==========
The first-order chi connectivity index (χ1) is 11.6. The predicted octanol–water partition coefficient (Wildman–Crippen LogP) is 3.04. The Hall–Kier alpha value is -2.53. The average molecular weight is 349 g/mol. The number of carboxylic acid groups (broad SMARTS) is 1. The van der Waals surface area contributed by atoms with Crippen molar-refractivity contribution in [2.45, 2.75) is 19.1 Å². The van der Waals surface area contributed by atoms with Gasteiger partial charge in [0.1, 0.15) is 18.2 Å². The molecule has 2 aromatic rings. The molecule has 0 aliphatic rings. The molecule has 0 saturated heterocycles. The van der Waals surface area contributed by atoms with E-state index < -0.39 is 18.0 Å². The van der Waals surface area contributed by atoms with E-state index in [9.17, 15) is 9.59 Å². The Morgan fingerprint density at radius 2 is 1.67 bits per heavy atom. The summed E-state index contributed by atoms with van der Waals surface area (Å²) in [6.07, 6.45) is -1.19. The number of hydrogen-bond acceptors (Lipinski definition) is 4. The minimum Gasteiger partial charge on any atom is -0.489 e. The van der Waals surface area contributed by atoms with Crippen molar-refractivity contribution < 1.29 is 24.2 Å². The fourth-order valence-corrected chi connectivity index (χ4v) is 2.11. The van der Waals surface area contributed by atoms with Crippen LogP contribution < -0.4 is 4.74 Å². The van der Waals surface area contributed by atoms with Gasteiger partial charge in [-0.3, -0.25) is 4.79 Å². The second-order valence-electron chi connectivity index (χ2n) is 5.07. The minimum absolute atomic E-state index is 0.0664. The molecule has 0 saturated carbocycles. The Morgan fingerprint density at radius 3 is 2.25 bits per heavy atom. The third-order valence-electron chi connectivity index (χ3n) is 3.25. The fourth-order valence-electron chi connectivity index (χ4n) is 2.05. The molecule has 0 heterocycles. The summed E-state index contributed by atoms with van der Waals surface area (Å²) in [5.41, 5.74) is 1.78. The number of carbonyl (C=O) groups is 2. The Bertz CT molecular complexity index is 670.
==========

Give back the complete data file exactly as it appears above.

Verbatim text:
The first-order chi connectivity index (χ1) is 11.6. The predicted octanol–water partition coefficient (Wildman–Crippen LogP) is 3.04. The Hall–Kier alpha value is -2.53. The average molecular weight is 349 g/mol. The number of carboxylic acid groups (broad SMARTS) is 1. The van der Waals surface area contributed by atoms with Crippen molar-refractivity contribution in [2.45, 2.75) is 19.1 Å². The van der Waals surface area contributed by atoms with Gasteiger partial charge in [0.1, 0.15) is 18.2 Å². The molecule has 2 aromatic rings. The molecule has 0 aliphatic rings. The molecule has 0 saturated heterocycles. The van der Waals surface area contributed by atoms with E-state index < -0.39 is 18.0 Å². The van der Waals surface area contributed by atoms with E-state index in [9.17, 15) is 9.59 Å². The Morgan fingerprint density at radius 2 is 1.67 bits per heavy atom. The summed E-state index contributed by atoms with van der Waals surface area (Å²) in [6.07, 6.45) is -1.19. The number of hydrogen-bond acceptors (Lipinski definition) is 4. The minimum Gasteiger partial charge on any atom is -0.489 e. The van der Waals surface area contributed by atoms with Crippen molar-refractivity contribution < 1.29 is 24.2 Å². The fourth-order valence-corrected chi connectivity index (χ4v) is 2.11. The van der Waals surface area contributed by atoms with Crippen LogP contribution < -0.4 is 4.74 Å². The van der Waals surface area contributed by atoms with Gasteiger partial charge in [-0.3, -0.25) is 4.79 Å². The second-order valence-electron chi connectivity index (χ2n) is 5.07. The minimum absolute atomic E-state index is 0.0664. The molecule has 0 saturated carbocycles. The Morgan fingerprint density at radius 3 is 2.25 bits per heavy atom. The third-order valence-electron chi connectivity index (χ3n) is 3.25. The fourth-order valence-electron chi connectivity index (χ4n) is 2.05. The molecule has 0 heterocycles. The summed E-state index contributed by atoms with van der Waals surface area (Å²) in [5.41, 5.74) is 1.78. The number of carbonyl (C=O) groups is 2. The Bertz CT molecular complexity index is 670.